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fruit powder making and drying soap in sun

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Kalpanaganesan

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Many videos in youtube say that we can use fruit powders in home made soap.will it give any advantage to the soap.Iam in india and at my home we have papaya.can i cut into pieces and dry it in sun and powder it or do i have to blend it and dry.will adding fruit powder to soap give added benefits.Also I made two soap recipes and in the videos they say within 24 houus we can take out of the mould but mine is still greasy and it takes time to become solid.can i place it under sun such that it will become hard soon.I made my soap using pomace ilive oil ,coconut oil and castor oil.
 

shunt2011

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Many videos in youtube say that we can use fruit powders in home made soap.will it give any advantage to the soap.Iam in india and at my home we have papaya.can i cut into pieces and dry it in sun and powder it or do i have to blend it and dry.will adding fruit powder to soap give added benefits.Also I made two soap recipes and in the videos they say within 24 houus we can take out of the mould but mine is still greasy and it takes time to become solid.can i place it under sun such that it will become hard soon.I made my soap using pomace ilive oil ,coconut oil and castor oil.
The fruit would need to be really dried and then powdered in a coffee grinder of food processor. Does it add anything? Probably not, maybe a bit of scrubbiness.

As for your soap, you'll need to post the complete recipe as well as your process. I wouldn't place it in the sun, that's just asking for trouble. Especially if it's humid.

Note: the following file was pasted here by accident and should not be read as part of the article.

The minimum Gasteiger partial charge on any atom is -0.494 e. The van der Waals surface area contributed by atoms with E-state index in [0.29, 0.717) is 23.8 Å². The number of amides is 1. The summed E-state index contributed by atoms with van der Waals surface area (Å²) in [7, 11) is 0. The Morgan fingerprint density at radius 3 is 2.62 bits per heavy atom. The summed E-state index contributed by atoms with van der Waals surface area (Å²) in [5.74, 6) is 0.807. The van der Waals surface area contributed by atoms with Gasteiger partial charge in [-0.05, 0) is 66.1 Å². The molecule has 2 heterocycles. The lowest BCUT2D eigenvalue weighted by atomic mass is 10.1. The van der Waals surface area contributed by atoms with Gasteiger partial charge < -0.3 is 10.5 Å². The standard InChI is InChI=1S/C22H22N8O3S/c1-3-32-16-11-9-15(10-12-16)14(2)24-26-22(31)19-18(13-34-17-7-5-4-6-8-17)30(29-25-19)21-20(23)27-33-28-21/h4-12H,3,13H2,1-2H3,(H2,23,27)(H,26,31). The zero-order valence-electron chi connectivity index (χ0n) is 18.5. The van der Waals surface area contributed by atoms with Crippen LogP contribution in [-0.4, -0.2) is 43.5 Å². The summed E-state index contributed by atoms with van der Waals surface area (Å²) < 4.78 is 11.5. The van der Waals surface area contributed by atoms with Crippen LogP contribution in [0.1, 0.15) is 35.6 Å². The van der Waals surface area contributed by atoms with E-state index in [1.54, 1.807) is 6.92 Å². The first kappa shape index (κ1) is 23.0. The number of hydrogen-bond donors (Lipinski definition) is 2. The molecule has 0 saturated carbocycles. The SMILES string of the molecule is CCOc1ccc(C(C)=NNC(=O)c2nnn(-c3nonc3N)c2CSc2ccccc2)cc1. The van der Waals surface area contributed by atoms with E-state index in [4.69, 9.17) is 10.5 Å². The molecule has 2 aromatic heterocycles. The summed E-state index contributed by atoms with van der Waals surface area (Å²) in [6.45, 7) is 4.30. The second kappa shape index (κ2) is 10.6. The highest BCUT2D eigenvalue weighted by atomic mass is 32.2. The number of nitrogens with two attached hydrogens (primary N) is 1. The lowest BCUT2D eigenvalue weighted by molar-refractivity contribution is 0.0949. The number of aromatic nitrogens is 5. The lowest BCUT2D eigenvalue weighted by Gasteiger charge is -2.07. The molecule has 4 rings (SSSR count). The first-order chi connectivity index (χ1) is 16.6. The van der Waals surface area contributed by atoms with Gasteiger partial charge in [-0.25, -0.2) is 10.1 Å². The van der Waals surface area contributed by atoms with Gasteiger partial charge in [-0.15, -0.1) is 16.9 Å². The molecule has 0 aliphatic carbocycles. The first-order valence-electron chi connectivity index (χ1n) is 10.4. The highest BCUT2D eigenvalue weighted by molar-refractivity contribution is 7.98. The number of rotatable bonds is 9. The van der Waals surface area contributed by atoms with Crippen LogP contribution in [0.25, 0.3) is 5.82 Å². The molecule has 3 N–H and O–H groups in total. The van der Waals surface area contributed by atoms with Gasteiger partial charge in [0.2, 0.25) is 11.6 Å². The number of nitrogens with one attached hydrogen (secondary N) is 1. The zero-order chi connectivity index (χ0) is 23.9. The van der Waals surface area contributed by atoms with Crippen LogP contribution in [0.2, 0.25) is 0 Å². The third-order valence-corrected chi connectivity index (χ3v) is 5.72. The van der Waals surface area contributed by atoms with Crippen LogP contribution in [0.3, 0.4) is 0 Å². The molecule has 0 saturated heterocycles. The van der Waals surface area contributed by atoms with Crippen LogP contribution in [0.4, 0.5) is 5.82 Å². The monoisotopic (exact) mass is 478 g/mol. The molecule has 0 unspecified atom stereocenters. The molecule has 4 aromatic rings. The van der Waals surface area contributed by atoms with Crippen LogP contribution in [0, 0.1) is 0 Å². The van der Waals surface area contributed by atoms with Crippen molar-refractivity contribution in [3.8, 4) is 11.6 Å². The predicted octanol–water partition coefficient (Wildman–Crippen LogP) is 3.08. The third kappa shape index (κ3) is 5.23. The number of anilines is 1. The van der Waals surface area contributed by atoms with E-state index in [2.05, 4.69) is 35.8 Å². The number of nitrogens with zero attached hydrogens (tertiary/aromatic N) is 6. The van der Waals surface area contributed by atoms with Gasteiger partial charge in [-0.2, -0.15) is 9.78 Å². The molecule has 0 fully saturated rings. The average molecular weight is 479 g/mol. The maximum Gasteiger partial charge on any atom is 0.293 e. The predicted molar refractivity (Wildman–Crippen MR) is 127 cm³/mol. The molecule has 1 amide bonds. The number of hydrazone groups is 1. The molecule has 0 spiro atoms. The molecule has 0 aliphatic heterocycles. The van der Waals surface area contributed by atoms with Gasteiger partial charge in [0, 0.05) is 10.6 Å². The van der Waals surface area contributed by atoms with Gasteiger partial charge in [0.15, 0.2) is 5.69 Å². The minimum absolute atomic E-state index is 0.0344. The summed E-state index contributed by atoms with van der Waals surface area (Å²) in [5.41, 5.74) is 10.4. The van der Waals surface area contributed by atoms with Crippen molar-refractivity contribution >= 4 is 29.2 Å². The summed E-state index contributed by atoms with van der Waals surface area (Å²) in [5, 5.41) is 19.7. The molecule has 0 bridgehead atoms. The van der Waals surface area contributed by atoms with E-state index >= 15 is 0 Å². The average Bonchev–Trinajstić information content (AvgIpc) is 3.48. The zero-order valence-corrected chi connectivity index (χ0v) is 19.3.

Todd Ziegler

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Many videos in youtube say that we can use fruit powders in home made soap.will it give any advantage to the soap.Iam in india and at my home we have papaya.can i cut into pieces and dry it in sun and powder it or do i have to blend it and dry.will adding fruit powder to soap give added benefits.Also I made two soap recipes and in the videos they say within 24 houus we can take out of the mould but mine is still greasy and it takes time to become solid.can i place it under sun such that it will become hard soon.I made my soap using pomace ilive oil ,coconut oil and castor oil.
My soap is usually ready to cut between 18-24 hours after I pour it. However it does depend on the recipe and wether you used any additives to help the soap harden quicker, like salt or sodium lactate.

Don't confuse hard enough to unmold and cut, with ready to use. It will still need to cure for a minimum of 4 weeks, if you used the CP method.

As far as the greasy feel, that can be normal but again that depends on the recipe you used. It will help us a lot if you share your recipe.

Most fruit powder will turn brown in your soap and will add little, if anything at all to the soap.
 

Iluminameluna

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I made my soap using pomace ilive oil ,coconut oil and castor oil.
It would help us help you if we had the following information:
How much of each oil did you use, how much water and how much lye. What kind of lye did you use, and was the method cold or hot process?
I lived in a very hot and humid country called El Salvador, but I used fruit purees, not fruit powders, to add to my soaps. Like @Todd Ziegler mentioned above, dried fruit, whether in powder or pieces, will turn brown in soap because of the lye reacting with the sugar. If you add the puree frozen, then the sugars are so cold, they cool the lye solution until the reaction is over and they don't burn. I'll find soaping101's YouTube video tutorial and post it here for you on how to add fruits to your soaps. It's the same as when adding milks, or anything else that has a sugar content.